Gold Shorts Explode; Specs Sell Vol, Bonds As "Winter In The Markets" Looms

Before the shit really hit the fan this week as Techs wrecked and Yuan crashed, CFTC data (reported as of Tuesday close) showed speculators piling increasingly into the most-crowded trades as if nothing will ever change.

The two most extreme positioning situations are in Gold and US Treasuries as there has never been more hedge fund shorts in the precious metal - and it is accelerating dramatically...

And never been more aggregate speculative short positions across the Treasury complex in history...

Specifically, 10Y Treasury shorts are exploding higher...

Additionally, as China's offshore Yuan collapses, traders are adding to their net long USDollar positions - but for now, the dollar refuses to follow their positioning...

And finally, specs added further to their renewed belief in the old 'sell vol' trade being back...

As if February never happened.

Despite the fact that we are heading into the market's most seasonally volatile time of year...

All of this positioning occurred before things went a little pear-shaped in global markets towards the latter end of the week, and as Bloomberg notes, this year even more so as for many, unpredictable markets could mar dreams of a lazy summer at the beach. Event risk could derail plans as trade tensions linger and China’s sliding currency recalls August 2015’s devaluation. And lest you forget: President Donald Trump has a Twitter account.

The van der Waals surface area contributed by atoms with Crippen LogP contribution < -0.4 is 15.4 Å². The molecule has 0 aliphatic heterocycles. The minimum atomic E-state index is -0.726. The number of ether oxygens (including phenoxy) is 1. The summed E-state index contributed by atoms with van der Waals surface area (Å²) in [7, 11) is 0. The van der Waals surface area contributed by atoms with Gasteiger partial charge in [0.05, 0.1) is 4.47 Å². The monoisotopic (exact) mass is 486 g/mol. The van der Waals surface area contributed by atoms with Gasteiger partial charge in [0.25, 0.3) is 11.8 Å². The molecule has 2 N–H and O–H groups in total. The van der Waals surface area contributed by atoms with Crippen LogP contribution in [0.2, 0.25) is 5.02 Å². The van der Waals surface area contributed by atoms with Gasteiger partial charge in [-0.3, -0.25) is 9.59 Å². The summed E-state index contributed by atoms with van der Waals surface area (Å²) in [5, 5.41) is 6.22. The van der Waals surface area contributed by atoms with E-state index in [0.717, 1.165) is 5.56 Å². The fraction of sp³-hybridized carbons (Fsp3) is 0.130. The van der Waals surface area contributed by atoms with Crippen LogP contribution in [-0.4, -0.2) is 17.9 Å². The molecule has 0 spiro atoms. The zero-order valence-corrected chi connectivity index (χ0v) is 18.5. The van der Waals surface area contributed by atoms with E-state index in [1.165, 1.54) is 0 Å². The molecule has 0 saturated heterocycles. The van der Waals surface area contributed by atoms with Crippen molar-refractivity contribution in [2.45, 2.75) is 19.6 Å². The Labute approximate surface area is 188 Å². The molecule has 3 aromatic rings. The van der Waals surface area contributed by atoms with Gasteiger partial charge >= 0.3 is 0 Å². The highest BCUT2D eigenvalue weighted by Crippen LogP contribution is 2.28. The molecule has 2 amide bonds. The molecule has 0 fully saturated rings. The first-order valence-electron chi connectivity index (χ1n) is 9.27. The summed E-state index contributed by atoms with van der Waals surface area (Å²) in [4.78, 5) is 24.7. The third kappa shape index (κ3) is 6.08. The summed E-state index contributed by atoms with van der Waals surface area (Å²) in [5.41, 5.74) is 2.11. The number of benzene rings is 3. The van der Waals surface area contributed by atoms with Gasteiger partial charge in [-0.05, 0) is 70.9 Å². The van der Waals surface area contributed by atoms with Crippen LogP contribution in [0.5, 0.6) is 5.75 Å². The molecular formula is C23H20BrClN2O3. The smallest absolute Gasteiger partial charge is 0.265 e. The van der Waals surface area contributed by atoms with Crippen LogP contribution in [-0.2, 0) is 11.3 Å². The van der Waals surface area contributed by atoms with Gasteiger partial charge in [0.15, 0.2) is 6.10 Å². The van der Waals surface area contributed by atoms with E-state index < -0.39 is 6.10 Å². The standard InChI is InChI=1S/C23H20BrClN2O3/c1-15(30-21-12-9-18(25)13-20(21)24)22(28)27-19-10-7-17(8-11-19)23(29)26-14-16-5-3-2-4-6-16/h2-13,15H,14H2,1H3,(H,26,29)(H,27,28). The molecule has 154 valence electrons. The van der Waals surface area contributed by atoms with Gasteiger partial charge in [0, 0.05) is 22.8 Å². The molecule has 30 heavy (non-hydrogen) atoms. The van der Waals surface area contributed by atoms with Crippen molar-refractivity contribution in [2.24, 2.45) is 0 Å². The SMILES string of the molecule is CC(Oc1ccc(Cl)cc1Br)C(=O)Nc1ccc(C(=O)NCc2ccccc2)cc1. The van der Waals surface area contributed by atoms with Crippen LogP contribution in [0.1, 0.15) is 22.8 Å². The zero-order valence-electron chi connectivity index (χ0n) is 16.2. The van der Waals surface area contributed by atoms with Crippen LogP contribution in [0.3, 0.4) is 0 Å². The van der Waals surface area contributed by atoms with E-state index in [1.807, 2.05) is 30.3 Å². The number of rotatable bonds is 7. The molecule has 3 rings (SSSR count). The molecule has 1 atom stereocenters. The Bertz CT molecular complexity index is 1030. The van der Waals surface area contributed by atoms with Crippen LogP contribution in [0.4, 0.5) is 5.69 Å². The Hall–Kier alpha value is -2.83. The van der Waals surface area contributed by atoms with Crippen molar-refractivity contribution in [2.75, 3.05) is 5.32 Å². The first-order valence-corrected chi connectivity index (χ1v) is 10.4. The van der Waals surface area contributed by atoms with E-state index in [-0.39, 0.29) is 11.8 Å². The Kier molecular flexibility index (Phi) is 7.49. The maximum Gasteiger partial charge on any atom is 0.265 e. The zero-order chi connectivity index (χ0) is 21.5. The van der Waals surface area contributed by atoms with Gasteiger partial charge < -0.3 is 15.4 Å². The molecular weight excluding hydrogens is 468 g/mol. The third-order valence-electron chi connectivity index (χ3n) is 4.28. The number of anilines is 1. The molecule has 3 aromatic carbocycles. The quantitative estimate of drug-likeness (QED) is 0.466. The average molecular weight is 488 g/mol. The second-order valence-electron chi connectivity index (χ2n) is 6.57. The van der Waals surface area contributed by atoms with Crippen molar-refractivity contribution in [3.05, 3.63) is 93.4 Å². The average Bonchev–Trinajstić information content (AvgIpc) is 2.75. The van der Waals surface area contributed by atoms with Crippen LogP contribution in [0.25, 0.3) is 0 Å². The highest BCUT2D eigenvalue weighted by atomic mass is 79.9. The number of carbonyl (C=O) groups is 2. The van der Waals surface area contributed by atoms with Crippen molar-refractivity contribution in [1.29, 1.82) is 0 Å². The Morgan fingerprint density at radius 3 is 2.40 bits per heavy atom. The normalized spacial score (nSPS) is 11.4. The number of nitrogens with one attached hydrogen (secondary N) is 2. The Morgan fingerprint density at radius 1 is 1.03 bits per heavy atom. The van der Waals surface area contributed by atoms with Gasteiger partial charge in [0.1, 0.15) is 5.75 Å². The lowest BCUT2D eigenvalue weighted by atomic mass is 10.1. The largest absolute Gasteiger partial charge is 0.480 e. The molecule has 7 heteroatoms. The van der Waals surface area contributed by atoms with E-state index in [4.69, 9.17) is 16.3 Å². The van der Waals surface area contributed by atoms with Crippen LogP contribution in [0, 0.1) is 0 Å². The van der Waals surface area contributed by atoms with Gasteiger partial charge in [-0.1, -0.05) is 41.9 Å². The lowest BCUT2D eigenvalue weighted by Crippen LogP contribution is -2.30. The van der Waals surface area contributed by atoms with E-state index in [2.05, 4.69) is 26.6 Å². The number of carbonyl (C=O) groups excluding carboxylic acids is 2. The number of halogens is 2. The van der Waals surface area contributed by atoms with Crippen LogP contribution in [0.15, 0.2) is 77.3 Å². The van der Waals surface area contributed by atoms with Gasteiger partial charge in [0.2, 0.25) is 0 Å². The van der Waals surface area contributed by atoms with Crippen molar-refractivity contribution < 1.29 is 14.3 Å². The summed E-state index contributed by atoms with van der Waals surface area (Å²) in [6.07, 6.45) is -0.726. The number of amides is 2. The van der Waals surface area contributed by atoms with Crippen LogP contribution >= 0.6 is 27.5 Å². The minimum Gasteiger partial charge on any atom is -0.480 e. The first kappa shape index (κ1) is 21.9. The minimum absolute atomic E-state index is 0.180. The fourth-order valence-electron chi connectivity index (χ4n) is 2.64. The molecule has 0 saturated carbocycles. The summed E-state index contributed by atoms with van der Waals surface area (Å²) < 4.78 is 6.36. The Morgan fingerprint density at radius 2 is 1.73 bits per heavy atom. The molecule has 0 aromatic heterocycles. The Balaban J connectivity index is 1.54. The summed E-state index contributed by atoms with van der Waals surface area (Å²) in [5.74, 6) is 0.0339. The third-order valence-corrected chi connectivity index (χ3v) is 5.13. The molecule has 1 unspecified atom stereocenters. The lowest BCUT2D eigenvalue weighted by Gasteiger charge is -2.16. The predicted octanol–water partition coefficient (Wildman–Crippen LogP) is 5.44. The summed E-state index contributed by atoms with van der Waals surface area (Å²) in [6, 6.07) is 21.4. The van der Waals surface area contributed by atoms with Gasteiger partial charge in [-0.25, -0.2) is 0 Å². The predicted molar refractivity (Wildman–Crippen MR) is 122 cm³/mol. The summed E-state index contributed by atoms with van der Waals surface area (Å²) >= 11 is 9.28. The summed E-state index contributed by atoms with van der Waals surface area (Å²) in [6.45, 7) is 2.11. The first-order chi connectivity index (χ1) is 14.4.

“It’s the winter in the markets -- not the summer,” Louis Gargour, the chief investment officer of London-based LNG Capital, an alternative investment-management firm, said in an interview. He’s been reducing exposure to risk and increasing shorts in credit.

“China’s a big story, the second-order effects of trade wars are a much bigger factor that could pressure global markets.”

Additionally, Goldman has warned that depleted liquidity makes the market prone to crises.

“You have a lot of geopolitical events that could happen this summer,” said Barbara Reinhard, head of asset allocation at the $227 billion AUM Voya Asset Management.

“August ones are particularly alarming -- that’s when volumes are thin and people are on vacation.”

Risk-off sentiment could rapidly snowball alongside the specter of higher borrowing costs. Investors may struggle to offload positions, from corporate bonds to emerging-market assets, in the second-lowest equity volume month of the year, as Reinhard concluded:

“Let’s put it this way, everyone taking a vacation: they can’t be without their devices.”